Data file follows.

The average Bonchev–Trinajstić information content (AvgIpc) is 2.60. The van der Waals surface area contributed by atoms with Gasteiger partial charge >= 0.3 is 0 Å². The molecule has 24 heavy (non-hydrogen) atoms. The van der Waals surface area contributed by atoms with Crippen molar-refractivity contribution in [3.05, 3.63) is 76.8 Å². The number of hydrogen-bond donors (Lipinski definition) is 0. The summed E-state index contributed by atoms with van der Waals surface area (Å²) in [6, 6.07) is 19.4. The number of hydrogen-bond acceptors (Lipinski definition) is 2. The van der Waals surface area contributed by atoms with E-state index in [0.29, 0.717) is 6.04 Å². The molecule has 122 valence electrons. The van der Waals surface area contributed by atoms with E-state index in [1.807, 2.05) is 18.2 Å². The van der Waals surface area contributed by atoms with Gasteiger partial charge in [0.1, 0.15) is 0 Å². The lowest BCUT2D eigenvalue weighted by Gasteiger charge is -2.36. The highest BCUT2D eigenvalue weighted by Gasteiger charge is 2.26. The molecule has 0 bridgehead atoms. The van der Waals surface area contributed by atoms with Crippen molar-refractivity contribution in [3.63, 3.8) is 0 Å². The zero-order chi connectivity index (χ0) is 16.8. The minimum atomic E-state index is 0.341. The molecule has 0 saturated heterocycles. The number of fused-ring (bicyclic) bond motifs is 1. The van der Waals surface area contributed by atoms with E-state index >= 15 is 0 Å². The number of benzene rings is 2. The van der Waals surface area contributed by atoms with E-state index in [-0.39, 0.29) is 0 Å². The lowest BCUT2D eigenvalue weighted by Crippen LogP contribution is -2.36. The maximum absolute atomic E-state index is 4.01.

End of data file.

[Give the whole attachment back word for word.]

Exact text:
The average Bonchev–Trinajstić information content (AvgIpc) is 2.60. The van der Waals surface area contributed by atoms with Gasteiger partial charge >= 0.3 is 0 Å². The molecule has 24 heavy (non-hydrogen) atoms. The van der Waals surface area contributed by atoms with Crippen molar-refractivity contribution in [3.05, 3.63) is 76.8 Å². The number of hydrogen-bond donors (Lipinski definition) is 0. The summed E-state index contributed by atoms with van der Waals surface area (Å²) in [6, 6.07) is 19.4. The number of hydrogen-bond acceptors (Lipinski definition) is 2. The van der Waals surface area contributed by atoms with E-state index in [0.29, 0.717) is 6.04 Å². The molecule has 122 valence electrons. The van der Waals surface area contributed by atoms with E-state index in [1.807, 2.05) is 18.2 Å². The van der Waals surface area contributed by atoms with Gasteiger partial charge in [0.1, 0.15) is 0 Å². The lowest BCUT2D eigenvalue weighted by Gasteiger charge is -2.36. The highest BCUT2D eigenvalue weighted by Gasteiger charge is 2.26. The molecule has 0 bridgehead atoms. The van der Waals surface area contributed by atoms with Crippen molar-refractivity contribution in [3.63, 3.8) is 0 Å². The zero-order chi connectivity index (χ0) is 16.8. The minimum atomic E-state index is 0.341. The molecule has 0 saturated heterocycles. The number of fused-ring (bicyclic) bond motifs is 1. The van der Waals surface area contributed by atoms with E-state index >= 15 is 0 Å². The number of benzene rings is 2. The van der Waals surface area contributed by atoms with E-state index in [-0.39, 0.29) is 0 Å². The lowest BCUT2D eigenvalue weighted by Crippen LogP contribution is -2.36. The maximum absolute atomic E-state index is 4.01.